When Tomasz Kuszczak signed for Manchester United in 2006, everyone in Poland thought that, finally, we have a keeper in the Premier League that will fill Jerzy Dudek’s boots after his successful spell at Liverpool a few years back. And his debut was as impressive as the desperate block that got him a “Save of the Season” award during his WBA days – playing against Arsenal at Old Trafford, he wasn’t given much time to settle in United’s gloves when they conceded an early penalty but he kept Gilberto Silva’s effort out. He was praised after his first game by United fans and at the time Kuszczak’s ambition to become the future number one in the Red Devils’ goal didn’t look as bleak as it does nowadays.
Now the issue about him is different, as was his last game for Manchester United. At Ewood Park last season, when the pressure was on them to get the result at the very end of the campaign, Tomasz Kuszczak did not perform as good as in his first game. To be fair, he was awful. He made a mess of a few easy kicks, he looked very nervous and nowhere near Edwin van der Sar’s class. The draw was enough at the time but the impression that he was not the man United needed when the Dutch legend retired stuck. After five seasons at Old Trafford, it was the time for him to move and look for every possibility to play, spend time on the pitch rather than in the dugout. Just over sixty games for United and one unfulfilled ambition later, Tomasz Kuszczak was not regarded as a top keeper by Sir Alex Ferguson anymore.
But it’s not about him being a good or bad goalkeeper. Ferguson has made worse signings in that position, Old Trafford still cringes at memories of some pathetic performances from Massimo Taibi or Mark Bosnich, and although there are theories that he has a bad eye for a goalkeeper, Tomasz Kuszczak cannot be in the same category as those mentioned before. At least it’s not questioned in Poland, as fans here are instead asking themselves how long could he last with only promises from his manager that one day, maybe, he will be given a proper chance in goal. How could he, given that he already spent a really long time on the bench at Hertha Berlin?
He had more than just a belief that he had enough to make it, to make fans quickly forget about Van der Sar. Despite the fact that his position was never strong, he was full of the passion for the club, the fans, the players and, most of all, the manager. He fitted at Old Trafford. He had the ambition, belief and attitude that United are famous for. You can still see it now, when his time there is frankly gone and the only time on the pitch he spends is for the reserve team, counting on a move in the next two weeks. In his latest column for the Polish edition of FourFourTwo magazine, he writes about not only his belief that Manchester United will be too strong for everybody else this season and that Javier Hernandez will be a star, Tomasz Kuszczak is simply convinced of both.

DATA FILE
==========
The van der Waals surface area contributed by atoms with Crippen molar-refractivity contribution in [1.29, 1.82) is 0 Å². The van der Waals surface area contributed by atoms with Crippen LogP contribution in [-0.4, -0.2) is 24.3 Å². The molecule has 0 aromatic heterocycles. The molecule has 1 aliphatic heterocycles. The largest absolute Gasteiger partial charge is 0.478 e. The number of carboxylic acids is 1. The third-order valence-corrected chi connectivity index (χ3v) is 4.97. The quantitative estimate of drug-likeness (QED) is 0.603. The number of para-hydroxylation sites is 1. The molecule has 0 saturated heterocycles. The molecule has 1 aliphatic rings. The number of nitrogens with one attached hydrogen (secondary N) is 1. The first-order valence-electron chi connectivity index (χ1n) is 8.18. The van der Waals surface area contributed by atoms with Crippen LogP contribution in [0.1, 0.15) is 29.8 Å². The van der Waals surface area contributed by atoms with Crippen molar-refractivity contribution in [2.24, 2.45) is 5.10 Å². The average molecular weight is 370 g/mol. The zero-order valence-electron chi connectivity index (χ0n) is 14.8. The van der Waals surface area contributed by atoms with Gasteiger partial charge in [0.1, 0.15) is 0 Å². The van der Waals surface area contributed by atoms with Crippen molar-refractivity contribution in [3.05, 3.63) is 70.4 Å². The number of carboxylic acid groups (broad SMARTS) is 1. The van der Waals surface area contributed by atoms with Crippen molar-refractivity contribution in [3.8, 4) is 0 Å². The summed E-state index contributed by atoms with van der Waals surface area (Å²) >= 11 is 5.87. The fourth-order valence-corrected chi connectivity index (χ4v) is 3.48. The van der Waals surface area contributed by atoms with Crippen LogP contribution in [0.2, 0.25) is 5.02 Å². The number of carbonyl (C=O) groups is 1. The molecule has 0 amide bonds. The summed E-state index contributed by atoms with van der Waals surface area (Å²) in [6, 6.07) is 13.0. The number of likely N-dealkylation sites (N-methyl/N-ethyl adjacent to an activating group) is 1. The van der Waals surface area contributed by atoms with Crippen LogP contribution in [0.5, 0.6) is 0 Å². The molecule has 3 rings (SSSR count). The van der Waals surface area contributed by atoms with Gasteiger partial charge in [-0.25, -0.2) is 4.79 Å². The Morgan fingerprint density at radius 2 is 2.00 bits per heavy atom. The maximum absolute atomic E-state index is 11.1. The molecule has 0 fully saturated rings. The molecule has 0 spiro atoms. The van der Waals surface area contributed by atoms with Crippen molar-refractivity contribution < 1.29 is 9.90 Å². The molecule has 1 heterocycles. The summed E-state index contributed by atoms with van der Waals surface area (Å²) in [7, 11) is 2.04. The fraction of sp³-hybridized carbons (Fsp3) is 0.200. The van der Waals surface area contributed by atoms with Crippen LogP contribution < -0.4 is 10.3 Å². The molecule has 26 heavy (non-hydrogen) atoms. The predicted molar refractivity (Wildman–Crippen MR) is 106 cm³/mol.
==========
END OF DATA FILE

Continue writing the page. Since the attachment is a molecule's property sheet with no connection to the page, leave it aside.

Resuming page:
That’s why I can’t understand United fans that complain about him, rant at his mistakes, remembering only what was bad during his time at Old Trafford. As loyal and passionate servant as he was, still is - not even once complaining about his position, rather relishing the chance he was promised to be given by Ferguson – he should be shown respect at the moment he will leave the club he felt so much a part of.
He isn’t as good a goalkeeper as Van der Sar was and we will never know if he could be if he hadn’t wasted most of his last few seasons on the bench. He isn’t even Poland’s best goalkeeper, even though there is a tough competition to beat, given how many talented shot-stoppers came from our country. He has a character, definitely, also knows his job and nobody, even his worst enemies, can say that every single game out of his sixty-one appearances in United’s goal were as bad as the one at Ewood Park in May.
People in Poland somewhat rightfully compare him to Jerzy Dudek. Both were at greatest clubs, although only as a back-up. Dudek played even lesser number of games during his time at Real Madrid than Kuszczak did in his best season at Manchester United. Both had their ambition questioned, whether it is right for as talented keepers as them to only warm the bench and count on first-choice goalie’s injury or suspension. But it’s not the point.
They were both at fantastic clubs, had the chance to train with the greatest players of the times, and were a valuable part of the squad. The only difference between those two is that Dudek left to a standing ovation during his last game for Real, while players made a guard of honour on the touch line when he was subbed. A touching move, quite different to the boos Tomasz Kuszczak heard and critique he faced from quite a large part of United’s faithful after that Blackburn game.
Michał Zachodny is a freelance football writer and the editor of polishscout.blogspot.com, an intriguing look at the colourful world of Polish football.